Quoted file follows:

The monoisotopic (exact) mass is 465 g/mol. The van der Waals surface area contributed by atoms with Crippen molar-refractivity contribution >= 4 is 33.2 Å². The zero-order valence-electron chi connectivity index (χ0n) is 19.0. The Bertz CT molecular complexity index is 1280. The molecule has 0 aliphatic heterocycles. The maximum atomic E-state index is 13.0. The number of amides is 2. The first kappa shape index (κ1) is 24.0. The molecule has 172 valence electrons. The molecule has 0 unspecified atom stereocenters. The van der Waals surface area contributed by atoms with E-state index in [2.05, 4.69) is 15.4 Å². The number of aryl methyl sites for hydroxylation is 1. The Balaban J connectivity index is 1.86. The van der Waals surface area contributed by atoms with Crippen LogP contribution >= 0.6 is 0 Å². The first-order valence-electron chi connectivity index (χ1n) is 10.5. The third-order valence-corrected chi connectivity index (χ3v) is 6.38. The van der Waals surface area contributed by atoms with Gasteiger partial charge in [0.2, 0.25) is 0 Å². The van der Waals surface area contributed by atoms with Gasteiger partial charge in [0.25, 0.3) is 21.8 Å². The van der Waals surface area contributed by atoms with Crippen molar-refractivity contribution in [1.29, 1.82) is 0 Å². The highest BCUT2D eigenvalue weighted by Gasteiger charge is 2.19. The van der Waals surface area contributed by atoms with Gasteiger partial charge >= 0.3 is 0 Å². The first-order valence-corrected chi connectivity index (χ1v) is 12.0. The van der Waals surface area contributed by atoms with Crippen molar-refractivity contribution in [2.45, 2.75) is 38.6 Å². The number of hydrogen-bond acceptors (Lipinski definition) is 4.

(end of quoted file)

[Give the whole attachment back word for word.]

The monoisotopic (exact) mass is 465 g/mol. The van der Waals surface area contributed by atoms with Crippen molar-refractivity contribution >= 4 is 33.2 Å². The zero-order valence-electron chi connectivity index (χ0n) is 19.0. The Bertz CT molecular complexity index is 1280. The molecule has 0 aliphatic heterocycles. The maximum atomic E-state index is 13.0. The number of amides is 2. The first kappa shape index (κ1) is 24.0. The molecule has 172 valence electrons. The molecule has 0 unspecified atom stereocenters. The van der Waals surface area contributed by atoms with E-state index in [2.05, 4.69) is 15.4 Å². The number of aryl methyl sites for hydroxylation is 1. The Balaban J connectivity index is 1.86. The van der Waals surface area contributed by atoms with Crippen LogP contribution >= 0.6 is 0 Å². The first-order valence-electron chi connectivity index (χ1n) is 10.5. The third-order valence-corrected chi connectivity index (χ3v) is 6.38. The van der Waals surface area contributed by atoms with Gasteiger partial charge in [0.2, 0.25) is 0 Å². The van der Waals surface area contributed by atoms with Gasteiger partial charge in [0.25, 0.3) is 21.8 Å². The van der Waals surface area contributed by atoms with Crippen molar-refractivity contribution in [1.29, 1.82) is 0 Å². The highest BCUT2D eigenvalue weighted by Gasteiger charge is 2.19. The van der Waals surface area contributed by atoms with Gasteiger partial charge >= 0.3 is 0 Å². The first-order valence-corrected chi connectivity index (χ1v) is 12.0. The van der Waals surface area contributed by atoms with Crippen molar-refractivity contribution in [2.45, 2.75) is 38.6 Å². The number of hydrogen-bond acceptors (Lipinski definition) is 4.